One 2012 element that won’t be back: a controversial in-show promotional segment by Royal Caribbean. Last year Broadway mainstay Harvey Fierstein came out in swimwear and introduced a “Hairspray” number from a distant cruise ship, which turned out to be a paid sponsorship. The number drew criticism for its in-show commercialism in the otherwise decorous Tonys.
“It’s not anything that’s being repeated,” Weiss said Tuesday. (Fierstein, though, will be back; he’s nominated for writing the “Kinky Boots” book.)
The Tonys, which seeks to avoid screen clips as it re-creates the feeling of a Broadway show, will face some hurdles. Producers cope with a perpetual challenge in trying to work in nods to nominated plays; excerpts from a new work like Nora Ephron’s “Lucky Guy,” even when performed by Tom Hanks, who plays the lead role, can seem out of context and disorient viewers.
Also, fans of the short-lived “Hands on a Hard Body,” which had its world premiere at LaJolla Playhouse, take note: the show, despite three nominations and a pile of critical praise, won’t get a production number on Sunday night’s broadcast. “Motown,” on the other hand, despite being dismissed by many critics, has been one of the season’s biggest hits and will be duly represented. (The show has received four nominations.)
The Tonys, a joint venture of the Broadway League and the American Theatre Wing, has walked a line between tradition and modernity that has long eluded the Oscars.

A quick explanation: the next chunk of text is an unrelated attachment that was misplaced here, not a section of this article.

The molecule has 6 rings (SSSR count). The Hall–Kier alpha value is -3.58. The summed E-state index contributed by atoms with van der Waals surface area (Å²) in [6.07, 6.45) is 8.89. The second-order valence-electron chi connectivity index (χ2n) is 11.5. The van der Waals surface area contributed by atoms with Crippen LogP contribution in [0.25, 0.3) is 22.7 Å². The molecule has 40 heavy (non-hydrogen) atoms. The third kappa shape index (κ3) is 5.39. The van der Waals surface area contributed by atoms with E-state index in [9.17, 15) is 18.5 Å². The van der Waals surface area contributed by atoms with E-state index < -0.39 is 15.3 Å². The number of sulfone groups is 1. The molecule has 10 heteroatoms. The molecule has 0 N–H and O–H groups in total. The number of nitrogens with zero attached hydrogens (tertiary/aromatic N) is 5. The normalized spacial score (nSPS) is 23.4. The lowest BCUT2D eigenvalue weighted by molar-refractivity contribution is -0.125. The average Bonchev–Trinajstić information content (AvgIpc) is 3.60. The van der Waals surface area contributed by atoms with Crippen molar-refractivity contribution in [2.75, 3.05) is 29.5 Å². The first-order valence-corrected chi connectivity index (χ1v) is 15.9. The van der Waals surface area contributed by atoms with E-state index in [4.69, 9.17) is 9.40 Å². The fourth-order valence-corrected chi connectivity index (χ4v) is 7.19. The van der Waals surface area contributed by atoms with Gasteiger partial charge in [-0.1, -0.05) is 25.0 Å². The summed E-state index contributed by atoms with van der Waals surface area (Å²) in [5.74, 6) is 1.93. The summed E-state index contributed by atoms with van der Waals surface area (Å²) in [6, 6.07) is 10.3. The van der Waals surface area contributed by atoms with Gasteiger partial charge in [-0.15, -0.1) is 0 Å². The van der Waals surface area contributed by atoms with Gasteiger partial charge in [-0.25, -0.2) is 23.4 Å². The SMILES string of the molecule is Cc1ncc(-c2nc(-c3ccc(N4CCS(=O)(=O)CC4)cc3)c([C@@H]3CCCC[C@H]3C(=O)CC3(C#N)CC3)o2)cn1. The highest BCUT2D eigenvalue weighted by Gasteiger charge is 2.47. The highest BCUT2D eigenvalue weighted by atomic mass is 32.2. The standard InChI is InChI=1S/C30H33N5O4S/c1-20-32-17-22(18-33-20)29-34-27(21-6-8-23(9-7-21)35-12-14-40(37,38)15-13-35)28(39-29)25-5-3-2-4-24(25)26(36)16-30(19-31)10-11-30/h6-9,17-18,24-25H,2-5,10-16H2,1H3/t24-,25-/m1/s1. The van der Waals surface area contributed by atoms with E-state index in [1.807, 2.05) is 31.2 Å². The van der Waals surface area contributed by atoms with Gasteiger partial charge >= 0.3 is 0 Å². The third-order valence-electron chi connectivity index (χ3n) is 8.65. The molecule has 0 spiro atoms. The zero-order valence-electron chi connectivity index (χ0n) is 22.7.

With fewer than 900 people voting on awards, the Tonys also traditionally manage to keep the drama level high for many of the prizes. This year is no different, with “Kinky Boots” and “Matilda” locked in a battle for best musical and the race for lead actor in a play between front-runner Tom Hanks (“Lucky Guy”) and challenger Tracy Letts (“Who’s Afraid of Virginia Woolf?”) shaping up to be a juicy one.
Unlike the Emmys or Oscars, producers have only about a month to formulate a game plan once they know nominees. They also are thrown for loops by shows that close and are thus unavailable for musical numbers. A revival of “Jekyll and Hyde” that opened in April was to occupy a prime position at the show, for example. But those plans were scuttled when the show closed in May after fewer than 50 performances.
“If you look at what we think we’re doing back in February versus what we end up doing,” said Kirshner, “you’d think it was a different show.”